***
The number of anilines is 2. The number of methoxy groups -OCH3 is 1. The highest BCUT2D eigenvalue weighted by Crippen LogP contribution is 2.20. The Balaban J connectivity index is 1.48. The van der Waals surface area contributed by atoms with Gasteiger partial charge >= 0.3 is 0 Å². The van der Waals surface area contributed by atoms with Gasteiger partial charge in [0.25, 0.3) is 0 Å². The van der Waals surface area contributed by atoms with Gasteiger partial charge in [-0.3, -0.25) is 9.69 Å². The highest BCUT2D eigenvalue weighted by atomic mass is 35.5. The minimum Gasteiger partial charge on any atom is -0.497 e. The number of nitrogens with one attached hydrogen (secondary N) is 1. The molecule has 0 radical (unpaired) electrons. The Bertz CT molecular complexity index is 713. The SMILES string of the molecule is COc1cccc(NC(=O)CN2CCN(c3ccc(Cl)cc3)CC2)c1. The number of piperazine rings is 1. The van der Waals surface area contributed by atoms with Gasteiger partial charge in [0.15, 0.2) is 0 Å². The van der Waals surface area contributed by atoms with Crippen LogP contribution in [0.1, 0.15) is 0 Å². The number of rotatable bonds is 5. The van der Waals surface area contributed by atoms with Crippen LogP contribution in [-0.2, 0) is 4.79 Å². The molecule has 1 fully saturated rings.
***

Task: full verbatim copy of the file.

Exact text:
The number of anilines is 2. The number of methoxy groups -OCH3 is 1. The highest BCUT2D eigenvalue weighted by Crippen LogP contribution is 2.20. The Balaban J connectivity index is 1.48. The van der Waals surface area contributed by atoms with Gasteiger partial charge >= 0.3 is 0 Å². The van der Waals surface area contributed by atoms with Gasteiger partial charge in [0.25, 0.3) is 0 Å². The van der Waals surface area contributed by atoms with Gasteiger partial charge in [-0.3, -0.25) is 9.69 Å². The highest BCUT2D eigenvalue weighted by atomic mass is 35.5. The minimum Gasteiger partial charge on any atom is -0.497 e. The number of nitrogens with one attached hydrogen (secondary N) is 1. The molecule has 0 radical (unpaired) electrons. The Bertz CT molecular complexity index is 713. The SMILES string of the molecule is COc1cccc(NC(=O)CN2CCN(c3ccc(Cl)cc3)CC2)c1. The number of piperazine rings is 1. The van der Waals surface area contributed by atoms with Gasteiger partial charge in [0.15, 0.2) is 0 Å². The van der Waals surface area contributed by atoms with Crippen LogP contribution in [0.1, 0.15) is 0 Å². The number of rotatable bonds is 5. The van der Waals surface area contributed by atoms with Crippen LogP contribution in [-0.2, 0) is 4.79 Å². The molecule has 1 fully saturated rings.